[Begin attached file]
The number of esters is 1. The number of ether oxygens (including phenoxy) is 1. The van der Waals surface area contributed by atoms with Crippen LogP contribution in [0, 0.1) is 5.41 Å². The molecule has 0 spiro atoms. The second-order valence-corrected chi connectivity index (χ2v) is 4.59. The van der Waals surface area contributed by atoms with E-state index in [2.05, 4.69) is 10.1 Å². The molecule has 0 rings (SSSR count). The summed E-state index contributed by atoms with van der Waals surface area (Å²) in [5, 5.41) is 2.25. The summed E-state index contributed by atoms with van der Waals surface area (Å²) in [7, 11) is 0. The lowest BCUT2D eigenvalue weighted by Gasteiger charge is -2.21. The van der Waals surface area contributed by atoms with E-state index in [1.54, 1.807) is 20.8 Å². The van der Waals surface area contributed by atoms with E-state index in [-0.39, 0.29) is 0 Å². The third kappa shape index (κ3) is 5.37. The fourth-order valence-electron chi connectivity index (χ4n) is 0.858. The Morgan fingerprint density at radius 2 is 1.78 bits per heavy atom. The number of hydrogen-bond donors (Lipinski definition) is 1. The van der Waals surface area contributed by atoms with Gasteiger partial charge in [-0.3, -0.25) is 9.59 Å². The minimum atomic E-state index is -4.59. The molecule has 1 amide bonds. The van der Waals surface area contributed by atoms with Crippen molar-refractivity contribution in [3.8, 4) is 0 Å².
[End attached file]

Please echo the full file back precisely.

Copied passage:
The number of esters is 1. The number of ether oxygens (including phenoxy) is 1. The van der Waals surface area contributed by atoms with Crippen LogP contribution in [0, 0.1) is 5.41 Å². The molecule has 0 spiro atoms. The second-order valence-corrected chi connectivity index (χ2v) is 4.59. The van der Waals surface area contributed by atoms with E-state index in [2.05, 4.69) is 10.1 Å². The molecule has 0 rings (SSSR count). The summed E-state index contributed by atoms with van der Waals surface area (Å²) in [5, 5.41) is 2.25. The summed E-state index contributed by atoms with van der Waals surface area (Å²) in [7, 11) is 0. The lowest BCUT2D eigenvalue weighted by Gasteiger charge is -2.21. The van der Waals surface area contributed by atoms with E-state index in [1.54, 1.807) is 20.8 Å². The van der Waals surface area contributed by atoms with E-state index in [-0.39, 0.29) is 0 Å². The third kappa shape index (κ3) is 5.37. The fourth-order valence-electron chi connectivity index (χ4n) is 0.858. The Morgan fingerprint density at radius 2 is 1.78 bits per heavy atom. The number of hydrogen-bond donors (Lipinski definition) is 1. The van der Waals surface area contributed by atoms with Gasteiger partial charge in [-0.3, -0.25) is 9.59 Å². The minimum atomic E-state index is -4.59. The molecule has 1 amide bonds. The van der Waals surface area contributed by atoms with Crippen molar-refractivity contribution in [3.8, 4) is 0 Å².